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EBBA 34576

Houghton Library - EB65
Ballad XSLT Template
A
New Copy of Verses
CALL'D
The Heiress's Lamentation:
OR,
Pity too Late.
To the Tune of, The Torments of a Long Dispair.

I
YE Happy, happy Nimphs around,
That hear my Mournful Story,
Whose Breasts it does with Pity wound;
Take warning I implore ye:
Had I but sooner seen my Fate,
I might have sav'd my Ruin,
But like fond Girls, I find too late,
The cause of my Undoing.

II.
If Pity be the Virgins part?
Their Nature's soft and moving;
Why then had I so hard a Heart
To One so Kind and Loving?
Distracting Thoughts my Fate attends,
All other Men will shun me:
Oh! cruel Laws, more cruel Friends,
Why have ye thus undone me?

III
Alas! what is my Fortune now?
Each Fop will look above me;
Pretenders I may have enow,
But none that e'er will love me,
Like those by Ignorance betray'd,
I'm driven to Repentance,
To live a Wretched ruin'd Maid,
Is my unpitied sentence.

IV.
Some strictness Modesty allows,
To guard us from our Ruin,
But I alas! have no Excuse,
He sought not my Undoing;
With tender Sighs (to be his Wife,)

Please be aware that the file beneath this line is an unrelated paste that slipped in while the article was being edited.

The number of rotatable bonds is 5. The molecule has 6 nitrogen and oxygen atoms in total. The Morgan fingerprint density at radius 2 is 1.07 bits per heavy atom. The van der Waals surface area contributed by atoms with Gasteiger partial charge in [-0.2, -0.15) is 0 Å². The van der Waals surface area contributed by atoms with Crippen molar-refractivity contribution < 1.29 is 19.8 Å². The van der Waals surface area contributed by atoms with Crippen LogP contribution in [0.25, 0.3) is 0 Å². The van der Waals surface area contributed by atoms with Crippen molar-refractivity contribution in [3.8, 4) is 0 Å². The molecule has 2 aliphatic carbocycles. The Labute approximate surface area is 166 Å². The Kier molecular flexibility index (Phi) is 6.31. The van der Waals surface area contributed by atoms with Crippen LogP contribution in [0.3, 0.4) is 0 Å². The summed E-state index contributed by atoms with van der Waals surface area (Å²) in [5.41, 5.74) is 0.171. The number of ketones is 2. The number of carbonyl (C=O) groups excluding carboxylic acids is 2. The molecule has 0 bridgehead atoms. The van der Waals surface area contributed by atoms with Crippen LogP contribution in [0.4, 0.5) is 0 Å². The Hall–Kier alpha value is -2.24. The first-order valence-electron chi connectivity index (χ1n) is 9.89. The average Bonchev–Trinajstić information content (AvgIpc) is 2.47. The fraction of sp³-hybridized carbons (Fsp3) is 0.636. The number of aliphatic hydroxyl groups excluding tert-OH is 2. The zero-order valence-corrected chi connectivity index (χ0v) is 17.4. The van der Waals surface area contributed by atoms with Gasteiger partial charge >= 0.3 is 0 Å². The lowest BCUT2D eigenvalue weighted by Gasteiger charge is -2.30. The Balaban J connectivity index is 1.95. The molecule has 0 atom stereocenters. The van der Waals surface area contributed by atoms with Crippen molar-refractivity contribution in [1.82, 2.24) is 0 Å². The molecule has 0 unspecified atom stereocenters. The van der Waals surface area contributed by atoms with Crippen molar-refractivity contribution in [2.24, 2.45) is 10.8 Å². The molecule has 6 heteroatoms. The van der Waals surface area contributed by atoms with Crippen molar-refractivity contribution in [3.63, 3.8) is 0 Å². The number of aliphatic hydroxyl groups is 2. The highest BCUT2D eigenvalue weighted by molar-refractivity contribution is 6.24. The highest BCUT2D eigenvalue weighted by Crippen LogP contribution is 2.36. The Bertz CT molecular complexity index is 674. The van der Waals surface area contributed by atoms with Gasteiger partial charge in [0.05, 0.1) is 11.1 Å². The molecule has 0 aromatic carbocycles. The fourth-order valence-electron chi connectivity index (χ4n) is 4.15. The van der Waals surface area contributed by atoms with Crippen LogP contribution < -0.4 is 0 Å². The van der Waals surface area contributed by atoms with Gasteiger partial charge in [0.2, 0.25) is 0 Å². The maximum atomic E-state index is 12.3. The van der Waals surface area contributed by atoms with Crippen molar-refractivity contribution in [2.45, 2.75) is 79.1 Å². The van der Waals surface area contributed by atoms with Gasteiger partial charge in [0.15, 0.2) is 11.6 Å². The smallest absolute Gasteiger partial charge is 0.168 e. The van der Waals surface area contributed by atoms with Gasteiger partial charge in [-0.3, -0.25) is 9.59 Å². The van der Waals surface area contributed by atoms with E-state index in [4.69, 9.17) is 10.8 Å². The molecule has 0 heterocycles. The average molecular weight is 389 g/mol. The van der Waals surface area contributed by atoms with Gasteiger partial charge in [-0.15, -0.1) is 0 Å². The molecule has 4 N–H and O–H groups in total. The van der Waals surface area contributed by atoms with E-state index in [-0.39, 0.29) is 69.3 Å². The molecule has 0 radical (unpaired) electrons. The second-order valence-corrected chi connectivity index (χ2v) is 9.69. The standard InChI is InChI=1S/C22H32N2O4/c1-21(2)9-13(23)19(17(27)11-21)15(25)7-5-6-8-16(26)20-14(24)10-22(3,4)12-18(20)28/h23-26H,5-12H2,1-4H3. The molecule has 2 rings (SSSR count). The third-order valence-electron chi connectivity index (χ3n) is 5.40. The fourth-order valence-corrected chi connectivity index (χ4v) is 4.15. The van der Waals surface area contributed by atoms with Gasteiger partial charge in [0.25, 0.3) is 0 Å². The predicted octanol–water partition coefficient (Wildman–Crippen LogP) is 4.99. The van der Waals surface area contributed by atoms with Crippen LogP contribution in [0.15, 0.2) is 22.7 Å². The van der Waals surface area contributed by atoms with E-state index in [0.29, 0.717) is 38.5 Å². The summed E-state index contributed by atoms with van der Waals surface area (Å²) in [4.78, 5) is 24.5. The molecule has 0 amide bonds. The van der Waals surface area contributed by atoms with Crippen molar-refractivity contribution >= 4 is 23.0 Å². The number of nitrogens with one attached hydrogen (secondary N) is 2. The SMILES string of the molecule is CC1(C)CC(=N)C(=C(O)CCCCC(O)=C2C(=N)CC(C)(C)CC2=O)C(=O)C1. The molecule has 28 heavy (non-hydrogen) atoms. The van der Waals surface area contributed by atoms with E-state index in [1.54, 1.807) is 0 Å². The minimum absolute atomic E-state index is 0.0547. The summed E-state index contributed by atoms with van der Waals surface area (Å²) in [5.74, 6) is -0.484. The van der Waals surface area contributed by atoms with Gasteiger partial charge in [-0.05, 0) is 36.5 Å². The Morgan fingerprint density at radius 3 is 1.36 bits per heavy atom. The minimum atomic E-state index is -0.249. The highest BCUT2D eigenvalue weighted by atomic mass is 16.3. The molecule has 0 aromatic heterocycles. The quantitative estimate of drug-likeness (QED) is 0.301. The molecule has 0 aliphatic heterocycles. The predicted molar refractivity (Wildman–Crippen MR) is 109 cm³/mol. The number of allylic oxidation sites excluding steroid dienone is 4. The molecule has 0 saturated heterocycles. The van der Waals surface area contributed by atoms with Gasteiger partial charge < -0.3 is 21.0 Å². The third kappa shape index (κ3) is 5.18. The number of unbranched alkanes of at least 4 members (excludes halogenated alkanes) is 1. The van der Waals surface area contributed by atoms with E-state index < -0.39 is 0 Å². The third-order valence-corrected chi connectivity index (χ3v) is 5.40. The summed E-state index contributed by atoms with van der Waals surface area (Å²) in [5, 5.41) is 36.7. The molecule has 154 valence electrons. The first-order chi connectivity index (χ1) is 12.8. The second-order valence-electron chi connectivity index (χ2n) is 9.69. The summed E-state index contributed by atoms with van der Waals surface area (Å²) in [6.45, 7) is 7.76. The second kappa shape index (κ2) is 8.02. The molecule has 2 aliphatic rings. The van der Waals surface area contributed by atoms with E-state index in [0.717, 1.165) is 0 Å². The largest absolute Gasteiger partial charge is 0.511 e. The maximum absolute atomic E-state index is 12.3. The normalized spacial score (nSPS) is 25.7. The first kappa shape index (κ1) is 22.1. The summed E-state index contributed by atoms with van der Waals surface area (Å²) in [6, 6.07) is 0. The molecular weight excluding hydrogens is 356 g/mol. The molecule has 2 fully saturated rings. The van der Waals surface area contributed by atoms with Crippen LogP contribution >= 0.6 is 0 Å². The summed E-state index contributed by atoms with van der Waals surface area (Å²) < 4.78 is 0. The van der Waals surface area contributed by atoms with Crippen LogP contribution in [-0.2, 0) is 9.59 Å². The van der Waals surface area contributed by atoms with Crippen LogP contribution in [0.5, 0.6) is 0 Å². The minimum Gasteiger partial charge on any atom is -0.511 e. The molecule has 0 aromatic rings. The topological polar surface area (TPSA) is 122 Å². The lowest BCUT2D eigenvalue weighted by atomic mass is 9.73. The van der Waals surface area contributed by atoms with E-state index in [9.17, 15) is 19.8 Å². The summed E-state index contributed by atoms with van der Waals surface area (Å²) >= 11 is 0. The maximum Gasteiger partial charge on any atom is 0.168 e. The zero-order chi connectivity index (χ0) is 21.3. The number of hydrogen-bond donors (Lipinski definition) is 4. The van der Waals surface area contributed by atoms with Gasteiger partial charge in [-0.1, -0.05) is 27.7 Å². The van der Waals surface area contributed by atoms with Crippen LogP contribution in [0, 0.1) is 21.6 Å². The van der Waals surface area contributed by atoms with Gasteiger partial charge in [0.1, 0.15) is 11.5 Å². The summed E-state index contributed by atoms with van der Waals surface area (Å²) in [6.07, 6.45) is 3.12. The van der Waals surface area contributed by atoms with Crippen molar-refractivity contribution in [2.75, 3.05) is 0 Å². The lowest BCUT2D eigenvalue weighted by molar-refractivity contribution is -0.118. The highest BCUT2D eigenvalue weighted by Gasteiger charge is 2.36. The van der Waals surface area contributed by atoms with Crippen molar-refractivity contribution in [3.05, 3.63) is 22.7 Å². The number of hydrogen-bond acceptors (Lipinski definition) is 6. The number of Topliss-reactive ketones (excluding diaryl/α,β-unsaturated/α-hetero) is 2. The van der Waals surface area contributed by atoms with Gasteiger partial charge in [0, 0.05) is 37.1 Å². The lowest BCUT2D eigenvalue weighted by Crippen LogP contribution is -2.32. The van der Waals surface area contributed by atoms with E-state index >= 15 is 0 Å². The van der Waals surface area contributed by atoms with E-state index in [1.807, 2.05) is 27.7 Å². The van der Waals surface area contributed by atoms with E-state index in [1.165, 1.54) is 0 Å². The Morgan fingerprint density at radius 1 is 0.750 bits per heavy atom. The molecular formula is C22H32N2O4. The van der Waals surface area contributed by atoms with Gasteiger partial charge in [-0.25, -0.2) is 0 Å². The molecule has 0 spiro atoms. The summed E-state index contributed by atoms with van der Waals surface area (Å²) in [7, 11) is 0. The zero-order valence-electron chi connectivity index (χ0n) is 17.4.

And constancy did Woe me,
But I ungratefull took his Life,
What Vengeance must pursue me?

V
Methinks in the Elizium shades,
Where injur'd Lovers tarry,
He there my Treachery upbraids,
My cruel Marks does carry;
'Revenge, revenge my Wrongs (he crys)
that Perfidious Woman;
'Ye fates for her new Wrath devise,
Punishments uncommon.

VI.
'As Pity once was to her Breast,
Peace become a Stranger,
'Let Ghastly Thoughts desturb her Rest,
fright her still with danger;
'When Time my Injuries shall clear,
all Mankind defame her:
'May all with Joy, her Sorrows hear,
none with pity name her.

VII.
Such Cruel dismal Sounds are these,
My waking Thoughts discover,
And when with Sleep my Griefs I'd ease,
His strangled Ghost does hover
About my Couch; methinks it flies
With open Arms, to have me,
'You are my Lawful Wife, he crys,
Power on Earth shall save ye.

VIII.
Then waking from the sad Surprize,
I trembling, gaze around me,
And tho' no Ghosts, alas! there is:
My Conscience serves to wound me.
Wou'd I had been some home-bred Lass,
Brought up in humble Doing;
For Riches is the Cause, alas!
Of my Eternal Ruin.

IX.
Ye Brittish Maids, take my Advice,
And not for Int'rest Marry,
Let not Merit rule your Choice,
Lest ye like me Miscarry;
My Fortune I was loath to give,
Tho' he by Love had won me,
But now too late, I do perceive,
The Cause that has undone me.

X.
All Day I sit and vent my Grief,
My Friends are but a Trouble,
In vain they strive to give relief,
They but increase it double:
Had they been less severe, I might
Have hinder'd my Undoing,
But oh! alas, I find too late,
The cause of my Undoing.


London, Printed for J. Richardson, near Ludgate.

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